Why we killed the Slack chatbot we built for small businesses

Rexbot.io was aimed at small businesses suffering from the effects of assumed knowledge. We built it in 5 days, then killed it. Now it’s available as an open source project.

Rexbot.io was designed to tackle the problem of organisational ‘assumed knowledge’

Every year, Mint skidaddles out of London for a week and splits into teams to work on a challenging brief. We call it the Web App Weekender (it has grown in size since it was first named). Last year the location was beautiful Devon, and the challenge was to build something that would make money by the end of the week.

Here, we’re going to look at what one of the two teams built — a Slack bot called Rex. We’re writing about Rex after all this time because, for a little while, it felt like it might be a viable opportunity for a Mint venture. The reasons it didn’t — which will become apparent in this article — are hopefully illustrative of the rigorous approach Mint has to validating products.

The efforts that went into creating the prototype, meanwhile, are an example of what our CEO Tim has referred to as ‘startup training’.

We’ve open-sourced Rex, so if you like the look of the product feel free to take him for a walk and see where he leads you.

The idea

I (content) had the pleasure of being on a crack team of multi-disciplinary masters: namely Colin (finance), Shoshi (front-end development), Simon, (back-end development) and Vala (design).

Early meetings (conducted in advance of the Weekender) suggested we were going to struggle to find and build something that would allow us all to exercise our respective skillsets. Then we made the decision to effectively ditch the brief and build something else instead, which is when we hit on something we were all really excited by.

We had been mulling over the idea of a chatbot for a little while when the notion of a Slack bot to help small businesses took hold. We breathed a sigh of relief and focused our energies on making this product happen.

The name

A perhaps disproportionate amount of time was spent trying to come up with a name for this bot that didn’t exist yet. We knew the character would need to be friendly and helpful, and ideally compensate for the unavoidable fact that he/she would be a bot.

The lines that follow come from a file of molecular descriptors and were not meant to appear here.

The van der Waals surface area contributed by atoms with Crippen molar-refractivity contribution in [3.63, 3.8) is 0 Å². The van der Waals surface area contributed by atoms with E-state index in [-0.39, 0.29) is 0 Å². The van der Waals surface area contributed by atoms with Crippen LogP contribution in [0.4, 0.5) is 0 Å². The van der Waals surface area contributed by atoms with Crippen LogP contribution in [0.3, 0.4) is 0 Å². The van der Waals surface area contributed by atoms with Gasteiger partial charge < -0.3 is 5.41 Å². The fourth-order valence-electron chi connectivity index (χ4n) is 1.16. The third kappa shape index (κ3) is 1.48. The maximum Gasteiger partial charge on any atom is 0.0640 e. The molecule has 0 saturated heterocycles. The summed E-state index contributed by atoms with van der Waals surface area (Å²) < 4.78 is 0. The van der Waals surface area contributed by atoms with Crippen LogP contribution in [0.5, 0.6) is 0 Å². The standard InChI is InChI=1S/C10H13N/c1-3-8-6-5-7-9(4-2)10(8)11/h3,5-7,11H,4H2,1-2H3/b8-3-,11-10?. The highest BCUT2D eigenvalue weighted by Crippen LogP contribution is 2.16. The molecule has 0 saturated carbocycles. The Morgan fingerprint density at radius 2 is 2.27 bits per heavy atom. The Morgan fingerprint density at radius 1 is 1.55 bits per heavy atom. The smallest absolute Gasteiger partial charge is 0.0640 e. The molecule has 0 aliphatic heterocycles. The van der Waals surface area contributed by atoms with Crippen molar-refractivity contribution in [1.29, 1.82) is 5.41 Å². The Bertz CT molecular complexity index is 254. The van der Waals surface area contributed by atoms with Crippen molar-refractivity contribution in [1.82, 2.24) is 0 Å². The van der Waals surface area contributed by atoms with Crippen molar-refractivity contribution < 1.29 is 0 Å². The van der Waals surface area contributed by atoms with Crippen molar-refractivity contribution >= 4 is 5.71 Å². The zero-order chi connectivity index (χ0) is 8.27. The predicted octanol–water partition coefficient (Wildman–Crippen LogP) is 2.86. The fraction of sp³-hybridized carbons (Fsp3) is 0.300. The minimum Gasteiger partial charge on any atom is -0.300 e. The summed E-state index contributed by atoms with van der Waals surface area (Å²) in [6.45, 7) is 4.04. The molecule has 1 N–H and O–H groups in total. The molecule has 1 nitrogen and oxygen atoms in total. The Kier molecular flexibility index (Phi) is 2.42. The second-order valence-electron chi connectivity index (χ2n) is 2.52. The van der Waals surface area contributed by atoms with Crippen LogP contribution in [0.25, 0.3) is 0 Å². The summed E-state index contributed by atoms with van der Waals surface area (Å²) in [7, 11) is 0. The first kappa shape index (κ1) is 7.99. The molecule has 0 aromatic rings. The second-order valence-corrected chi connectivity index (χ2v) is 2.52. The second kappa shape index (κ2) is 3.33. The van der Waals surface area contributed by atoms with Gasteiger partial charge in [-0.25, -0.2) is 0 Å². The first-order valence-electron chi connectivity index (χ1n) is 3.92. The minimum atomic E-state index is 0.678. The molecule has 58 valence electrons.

We started thinking about using an animal as the character, then a dog (human’s best friend and all that), and, eventually, we landed on the name Rex. That decision meant Vala could get started on creating the visuals for the character who would be the centrepiece of the product.

The vision

Our vision for Rex was that he was the small company’s tool to combat the dangers of ‘assumed knowledge’. Startups tend to leave it pretty late to invest in the HR function — they need to concentrate on building a product/company first. As a result, a company’s operational information tends to be shared informally by word of mouth — here we mean things that help an employee feel like they’re working at a ‘real’ company: holiday entitlement, pay dates, invoicing procedures, expense claim procedures, etc.

That’s fine until the company grows further and silos develop. Suddenly employees don’t know who knows what, and with a lack of a central information resource knowledge can fall between the cracks. Culture and company progress are both jeapordised.

We felt that employees could be introduced to Rex as part of an employer’s onboarding process, and trained to ask him operational questions. Before long he would become part of the company culture, and the default way people would find answers to repetitive queries. Tracking what people asked him, meanwhile, would provide directors with useful data on employees’ problems.

The deliverables

We agreed there were three things we needed to deliver to be in a good spot to communicate the product’s value come the end of the week:

  • A functioning Slack bot. Something we could actually interact with to demonstrate the experience a user would have.
  • A website that would demonstrate what the product does and familiarise people with the brand.
  • A web admin interface that would allow for the entry of the content that would comprise Rex’s responses. This would need to be user-friendly enough to appeal to staff whose job it would be to add information.

The content

We had a vital secret weapon in our team when it came to content: his name was Colin, Mint’s Head of Finance. With several years’ experience at Mint, Colin was able to bring a comprehensive understanding of the kinds of questions staff have about workplaces.

This meant we were able to populate Rex’s memory banks with plenty of questions and answers, covering a wide range of topics. Things like:

  • How can I find out my holiday entitlement?
  • Where can I get a copy of my payslip?
  • How are client invoices issued?
  • How do I claim expenses?
  • How do I book a meeting room?
  • Is there a cashpoint near the office?

When we were devising the questions for the development team we highlighted the main key phrases that Rex should focus on to pull up relevant answers. So if Rex detected the phrase ‘meeting room’, he would work out that the user was asking about booking a meeting room, and he would return the appropriate response.

Personalising answers was too complex for the time period we were operating in. So we couldn’t expect Rex to answer, say, “What is my holiday entitlement?” But we could tell users what steps to follow to find out this information.

So if ‘holiday entitlement’ was the phrase Rex was to focus on, he would answer “What is my holiday entitlement?” like this: